Thank you and good evening. Vice Mayor Neighbors, members of the Council, Madam Clerk, ladies and gentlemen. This is the third
time during my nearly 11 months in office that have come to the Council Chambers at the start of your meeting and I appreciate
the opportunity to do so again tonight.
This evening I am here to speak on the proposed charter amendment to make English the official language of the Metropolitan
Government of Nashville and prohibit any kind of government service from being offered in languages other than English. While
I do not question the intentions of the organizers of this initiative, I feel a responsibility as mayor to explain the implications
such a radical change in our law could have for our city.
First, let's talk about what this referendum is not. It is not a vote on immigration reform and it is not a harmless message
to office holders. The proposed charter amendment will have absolutely no effect upon efforts to curtail illegal immigration
or to reform current national policy. Rather than permitting voters to send a message to the government, the referendum alters
our charter in a manner that will create legal, political, social and even moral consequences for years to come.
While the initiative is called English First, to be clear, the language of the amendment is so broad that it would restrict
all government communications to English only, and I don't believe the extent of the impact such a law would have has been
Nashville is a growing and vibrant city, and as we have grown in recent years, so too has our reach to the international
community. One example of this is the CMA Music Festival, visited by more than 200,000 people this summer. Contributing to
the record attendance was a 30 percent increase in international visitors over last year. We had people from Germany, and
France; from all over the world here in Nashville for a week in June to listen to the world's best country music.
This year our library for the first time held an International Puppet Festival with puppet troupes from as far away as
China. Attendance at the two-day festival well exceeded expectations, and I believe it has the potential to grow into a citywide
event in the years ahead.
The way the charter amendment is written, if any one of those international visitors contacted our government, perhaps
even in a life-threatening situation where they needed emergency medical care or just to get directions, our government employees
would not be able to communicate with that visitor in their native language, even if we had the capacity to do so. Ladies
and gentlemen, that is not the message we need to send the international community.
We have dozens of companies in Nashville participating in international commerce, and prospects for attracting many more.
My office of economic and community development and the Nashville Area Chamber of Commerce work every day to attract business
relocations and expansions to our city, something we must continue to do if we are to grow our economic base. Nashville's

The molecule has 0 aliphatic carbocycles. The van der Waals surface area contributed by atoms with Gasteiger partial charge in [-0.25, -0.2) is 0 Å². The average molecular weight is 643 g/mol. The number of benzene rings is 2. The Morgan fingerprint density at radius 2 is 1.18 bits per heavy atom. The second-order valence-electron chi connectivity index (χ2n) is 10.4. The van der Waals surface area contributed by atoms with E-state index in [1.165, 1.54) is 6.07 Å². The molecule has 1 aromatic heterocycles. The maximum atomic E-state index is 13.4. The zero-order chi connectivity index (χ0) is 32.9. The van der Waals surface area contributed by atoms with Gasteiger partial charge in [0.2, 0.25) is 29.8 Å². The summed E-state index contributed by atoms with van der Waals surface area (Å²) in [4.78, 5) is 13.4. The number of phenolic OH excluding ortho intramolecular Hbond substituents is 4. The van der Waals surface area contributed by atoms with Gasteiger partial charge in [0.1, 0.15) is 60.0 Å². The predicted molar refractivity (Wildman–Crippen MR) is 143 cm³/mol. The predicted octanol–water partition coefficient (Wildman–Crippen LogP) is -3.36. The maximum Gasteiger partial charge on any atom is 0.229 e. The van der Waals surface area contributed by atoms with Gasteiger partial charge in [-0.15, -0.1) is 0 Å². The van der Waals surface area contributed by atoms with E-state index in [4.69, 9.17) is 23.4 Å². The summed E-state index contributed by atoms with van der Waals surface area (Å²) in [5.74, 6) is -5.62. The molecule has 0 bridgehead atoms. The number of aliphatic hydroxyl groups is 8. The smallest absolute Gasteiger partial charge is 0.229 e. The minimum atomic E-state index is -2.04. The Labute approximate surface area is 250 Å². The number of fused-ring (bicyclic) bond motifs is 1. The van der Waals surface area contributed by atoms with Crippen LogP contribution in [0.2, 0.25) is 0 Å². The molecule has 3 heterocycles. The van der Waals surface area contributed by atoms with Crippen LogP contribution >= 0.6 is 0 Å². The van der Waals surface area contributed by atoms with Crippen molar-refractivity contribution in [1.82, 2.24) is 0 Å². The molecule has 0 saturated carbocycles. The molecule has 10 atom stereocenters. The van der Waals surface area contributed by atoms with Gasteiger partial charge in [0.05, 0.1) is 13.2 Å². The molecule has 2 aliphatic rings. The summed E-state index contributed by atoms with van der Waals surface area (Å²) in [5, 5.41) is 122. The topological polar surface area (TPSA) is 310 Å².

growing importance as a center of international commerce is evidenced by the location of the Consular Office of Japan, which
opened here this year.
Under the charter amendment, if Nashville wanted to communicate with a foreign-based company to encourage them to come
to Nashville; and the recent announcement of Volkswagen in Chattanooga is a good example of the significance that could have;
if we wanted to do that communication, whether it's a letter or conversation in person, in the company's native language,
we wouldn't be able to.
Nashville participates in the Sister Cities program. We have sister cities in Northern Ireland, France, Canada, Germany
and China. This is a program built around the concept of promoting international cooperation and understanding. This amendment
would prevent us from communicating with the municipal leaders we are associated with through our sister city relationships
in languages other than English.
We have a number of political refugees living in Nashville – people who have come to the United States from
places like Sudan and Somalia who are escaping persecution in their own countries because of their religious beliefs or political
beliefs. We need to be able to help these people assimilate in our community and become productive citizens without a self-imposed
barrier on our ability to communicate with them.
People come to our city every year as new, legal residents, whose native language is not English. As a government, we
have a responsibility to protect and care for all of our citizens no matter the language they speak. If they are a victim
of a crime or reporting a crime, we need to be able to communicate with them.
The negative consequences of this amendment would be very real and substantial. It is a divisive issue, and ultimately,
a distraction from those things that are important to us as a city and that we need to be working on together.
The decision to pass the amendment may ultimately rest with the voters. But I wanted to take this time, this opportunity
to make sure my voice, as mayor of this city, is heard on this issue, and to assure that everyone fully understands the consequences
of passing a law that will tie our hands in the global economy, that will detract from our appeal as an international tourist
destination, and that will damage our reputation as a welcoming and friendly city.
Let us not forget, English is the official language of Tennessee. This is not in question. To put it plainly, we have
too much potential to allow such an unnecessary change in our law to hurt us in so many ways. Thank you for your time tonight.